There are many limitations to this paper. The specific benefits, efficacy, and risks of IoT devices used in psychiatry were not discussed, including technology concerns such as sensor accuracy, manufacturing practices such as sensor and part substitutions across the product life cycle, and the use of proprietary algorithms (Bauer et al. 2020). Proposed new approaches to validation and efficacy testing (Coravos et al. 2020), and discussion of the FDA Digital Health Software Pre-certification Program were omitted (Lee and Kesselheim 2018). The potential conflict of interest for clinicians collaborating with technology companies on the development of IoT devices was not discussed.

Proposed technical standards, government regulations, and commercial and academic approaches to improve privacy and security of the IoT were not included. Technical details related to interoperability of data from diverse devices and systems, software quality, data quality, operations, bandwidth, edge processing outside the data center, and cloud computing were omitted. Privacy challenges related to 5G cellular networks were not included (Marcos 2017). Details regarding cybersecurity and safety issues for regulated medical devices were not provided. Unique challenges of some medical devices, such as the need for quick and simple access in emergencies, were not discussed (Sametinger et al. 2015). Methods to increase physician and patient knowledge of the IoT, legal and ethical issues including provider and manufacturer responsibility for errors, and contractual issues were not included. Digital inequalities, including equitable access to IoT devices, and differences in patient skills, and the impacts of security or privacy breaches on patient trust of physicians and healthcare organizations were not discussed. The environmental issues of energy consumption and carbon footprint for the billions of IoT devices and systems used to analyze the collected data were not discussed (Bol et al. 2015; Ashrad et al. 2017).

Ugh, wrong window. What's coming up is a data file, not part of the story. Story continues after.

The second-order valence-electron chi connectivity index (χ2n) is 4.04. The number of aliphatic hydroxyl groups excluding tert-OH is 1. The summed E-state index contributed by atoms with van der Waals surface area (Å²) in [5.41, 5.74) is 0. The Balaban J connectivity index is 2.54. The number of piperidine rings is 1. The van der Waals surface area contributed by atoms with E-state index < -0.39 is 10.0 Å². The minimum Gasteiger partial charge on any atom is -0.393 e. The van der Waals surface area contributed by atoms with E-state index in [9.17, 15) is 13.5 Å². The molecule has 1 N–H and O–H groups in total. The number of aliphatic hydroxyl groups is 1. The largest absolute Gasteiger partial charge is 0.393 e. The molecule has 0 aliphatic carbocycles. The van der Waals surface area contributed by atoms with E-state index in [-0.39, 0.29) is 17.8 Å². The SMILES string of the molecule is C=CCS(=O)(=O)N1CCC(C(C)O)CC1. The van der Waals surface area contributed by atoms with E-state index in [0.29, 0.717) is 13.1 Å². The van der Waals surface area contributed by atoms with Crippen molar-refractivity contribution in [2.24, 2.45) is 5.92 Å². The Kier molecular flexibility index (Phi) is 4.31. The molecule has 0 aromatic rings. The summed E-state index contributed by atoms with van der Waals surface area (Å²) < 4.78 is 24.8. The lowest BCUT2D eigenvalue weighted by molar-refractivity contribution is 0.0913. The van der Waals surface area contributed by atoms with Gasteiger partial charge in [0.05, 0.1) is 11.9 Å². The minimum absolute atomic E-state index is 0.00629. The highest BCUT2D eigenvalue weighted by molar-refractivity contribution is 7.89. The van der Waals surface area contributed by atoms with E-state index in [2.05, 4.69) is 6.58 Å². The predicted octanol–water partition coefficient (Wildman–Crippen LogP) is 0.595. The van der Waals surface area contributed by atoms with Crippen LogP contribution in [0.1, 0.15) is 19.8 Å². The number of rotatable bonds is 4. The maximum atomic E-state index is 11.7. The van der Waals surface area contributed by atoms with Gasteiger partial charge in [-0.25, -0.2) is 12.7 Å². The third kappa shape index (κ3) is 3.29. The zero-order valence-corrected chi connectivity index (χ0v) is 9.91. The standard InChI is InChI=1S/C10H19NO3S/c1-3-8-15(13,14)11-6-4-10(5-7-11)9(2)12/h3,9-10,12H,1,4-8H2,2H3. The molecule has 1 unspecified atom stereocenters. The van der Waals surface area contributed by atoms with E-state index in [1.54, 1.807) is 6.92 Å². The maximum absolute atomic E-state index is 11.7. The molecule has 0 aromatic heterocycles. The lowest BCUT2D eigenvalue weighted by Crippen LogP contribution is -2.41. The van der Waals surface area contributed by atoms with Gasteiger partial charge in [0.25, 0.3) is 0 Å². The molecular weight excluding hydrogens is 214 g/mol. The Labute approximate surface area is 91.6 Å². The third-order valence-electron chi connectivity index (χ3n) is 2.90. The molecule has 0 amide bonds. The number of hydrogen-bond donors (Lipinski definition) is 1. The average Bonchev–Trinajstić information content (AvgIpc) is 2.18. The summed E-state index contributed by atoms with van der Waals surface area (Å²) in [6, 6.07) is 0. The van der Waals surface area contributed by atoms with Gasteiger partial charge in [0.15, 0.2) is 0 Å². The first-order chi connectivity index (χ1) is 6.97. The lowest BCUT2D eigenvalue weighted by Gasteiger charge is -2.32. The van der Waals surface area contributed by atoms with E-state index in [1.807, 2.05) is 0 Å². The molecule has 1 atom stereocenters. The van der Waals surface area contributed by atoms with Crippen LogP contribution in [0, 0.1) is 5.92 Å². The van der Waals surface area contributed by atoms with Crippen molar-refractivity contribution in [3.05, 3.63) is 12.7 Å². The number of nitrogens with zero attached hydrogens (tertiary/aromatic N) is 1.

The article search occurred between December 2019 and February 2020. Since the pandemic began, the growth rate of new IoT devices has slowed due to lower consumer and enterprise demand, manufacturing shutdowns, supply chain interruptions, and reduced project funding (GSMA 2020; ABI Research 2020). Despite this, the use of some healthcare IoT devices such as digital thermometers is growing (Leuth 2020), and recovery of the IoT marketplace is expected to start in 2021 (GSMA 2020).


It is inevitable that more IoT devices are coming to psychiatry In the future, there will be a choice of IoT medical devices for psychiatrists to recommend including for bipolar disorder. Patients will increasingly use IoT medical devices to monitor general medical conditions, in addition to consumer health and fitness devices. While IoT devices offer many potential benefits for remote monitoring and treatment, there are risks associated with IoT devices, and from the connectivity between patients, healthcare providers, and device makers. Understanding these risks is necessary for optimal use of IoT devices in psychiatry. Security, safety and privacy issues are changing the roles of manufacturers, patients and healthcare IT organizations. It is important to determine how these devices can be used in real-world settings, to obtain data that are clinically valuable, and to avoid security, privacy and safety issues for the patient, physician and healthcare organization.


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SM and TG completed the initial draft, which was reviewed by all authors. All authors read and approved the final manuscript.

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Correspondence to Michael Bauer.

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Emanuel Severus is involved in clinical trials of smartphone based detection of early warning signs of bipolar disorder. The other authors report no competing interests.

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Monteith, S., Glenn, T., Geddes, J. et al. Internet of things issues related to psychiatry. Int J Bipolar Disord 9, 11 (2021).

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  • Internet of things
  • Psychiatry
  • Security
  • Privacy
  • Bipolar disorder